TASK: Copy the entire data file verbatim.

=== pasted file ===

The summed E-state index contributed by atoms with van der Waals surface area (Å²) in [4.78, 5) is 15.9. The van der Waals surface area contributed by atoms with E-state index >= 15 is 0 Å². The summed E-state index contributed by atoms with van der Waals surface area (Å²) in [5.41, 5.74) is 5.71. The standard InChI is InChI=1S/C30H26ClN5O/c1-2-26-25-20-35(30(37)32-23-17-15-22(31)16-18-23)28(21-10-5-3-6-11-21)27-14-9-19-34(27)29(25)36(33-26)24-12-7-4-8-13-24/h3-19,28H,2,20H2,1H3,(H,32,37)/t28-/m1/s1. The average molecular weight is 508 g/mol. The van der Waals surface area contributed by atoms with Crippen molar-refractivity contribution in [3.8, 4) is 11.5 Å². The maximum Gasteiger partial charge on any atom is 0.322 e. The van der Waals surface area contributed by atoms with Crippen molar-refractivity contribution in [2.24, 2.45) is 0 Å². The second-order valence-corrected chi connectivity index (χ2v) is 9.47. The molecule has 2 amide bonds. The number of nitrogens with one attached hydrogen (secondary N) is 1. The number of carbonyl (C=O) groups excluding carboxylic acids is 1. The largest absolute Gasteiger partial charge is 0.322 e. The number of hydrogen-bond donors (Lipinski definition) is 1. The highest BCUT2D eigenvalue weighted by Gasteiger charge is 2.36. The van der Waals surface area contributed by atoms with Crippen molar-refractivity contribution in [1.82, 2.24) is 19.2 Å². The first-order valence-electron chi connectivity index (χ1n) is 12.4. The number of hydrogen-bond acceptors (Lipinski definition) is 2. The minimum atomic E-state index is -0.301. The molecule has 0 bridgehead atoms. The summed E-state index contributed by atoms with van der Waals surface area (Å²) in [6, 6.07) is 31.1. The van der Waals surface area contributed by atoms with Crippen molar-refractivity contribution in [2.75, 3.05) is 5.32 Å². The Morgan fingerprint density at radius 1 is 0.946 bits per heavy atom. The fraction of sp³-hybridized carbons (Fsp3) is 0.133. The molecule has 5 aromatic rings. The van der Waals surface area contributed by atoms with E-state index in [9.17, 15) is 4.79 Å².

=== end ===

The summed E-state index contributed by atoms with van der Waals surface area (Å²) in [4.78, 5) is 15.9. The van der Waals surface area contributed by atoms with E-state index >= 15 is 0 Å². The summed E-state index contributed by atoms with van der Waals surface area (Å²) in [5.41, 5.74) is 5.71. The standard InChI is InChI=1S/C30H26ClN5O/c1-2-26-25-20-35(30(37)32-23-17-15-22(31)16-18-23)28(21-10-5-3-6-11-21)27-14-9-19-34(27)29(25)36(33-26)24-12-7-4-8-13-24/h3-19,28H,2,20H2,1H3,(H,32,37)/t28-/m1/s1. The average molecular weight is 508 g/mol. The van der Waals surface area contributed by atoms with Crippen molar-refractivity contribution in [3.8, 4) is 11.5 Å². The maximum Gasteiger partial charge on any atom is 0.322 e. The van der Waals surface area contributed by atoms with Crippen molar-refractivity contribution in [2.24, 2.45) is 0 Å². The second-order valence-corrected chi connectivity index (χ2v) is 9.47. The molecule has 2 amide bonds. The number of nitrogens with one attached hydrogen (secondary N) is 1. The number of carbonyl (C=O) groups excluding carboxylic acids is 1. The largest absolute Gasteiger partial charge is 0.322 e. The number of hydrogen-bond donors (Lipinski definition) is 1. The highest BCUT2D eigenvalue weighted by Gasteiger charge is 2.36. The van der Waals surface area contributed by atoms with Crippen molar-refractivity contribution in [1.82, 2.24) is 19.2 Å². The first-order valence-electron chi connectivity index (χ1n) is 12.4. The number of hydrogen-bond acceptors (Lipinski definition) is 2. The minimum atomic E-state index is -0.301. The molecule has 0 bridgehead atoms. The summed E-state index contributed by atoms with van der Waals surface area (Å²) in [6, 6.07) is 31.1. The van der Waals surface area contributed by atoms with Crippen molar-refractivity contribution in [2.75, 3.05) is 5.32 Å². The Morgan fingerprint density at radius 1 is 0.946 bits per heavy atom. The fraction of sp³-hybridized carbons (Fsp3) is 0.133. The molecule has 5 aromatic rings. The van der Waals surface area contributed by atoms with E-state index in [9.17, 15) is 4.79 Å².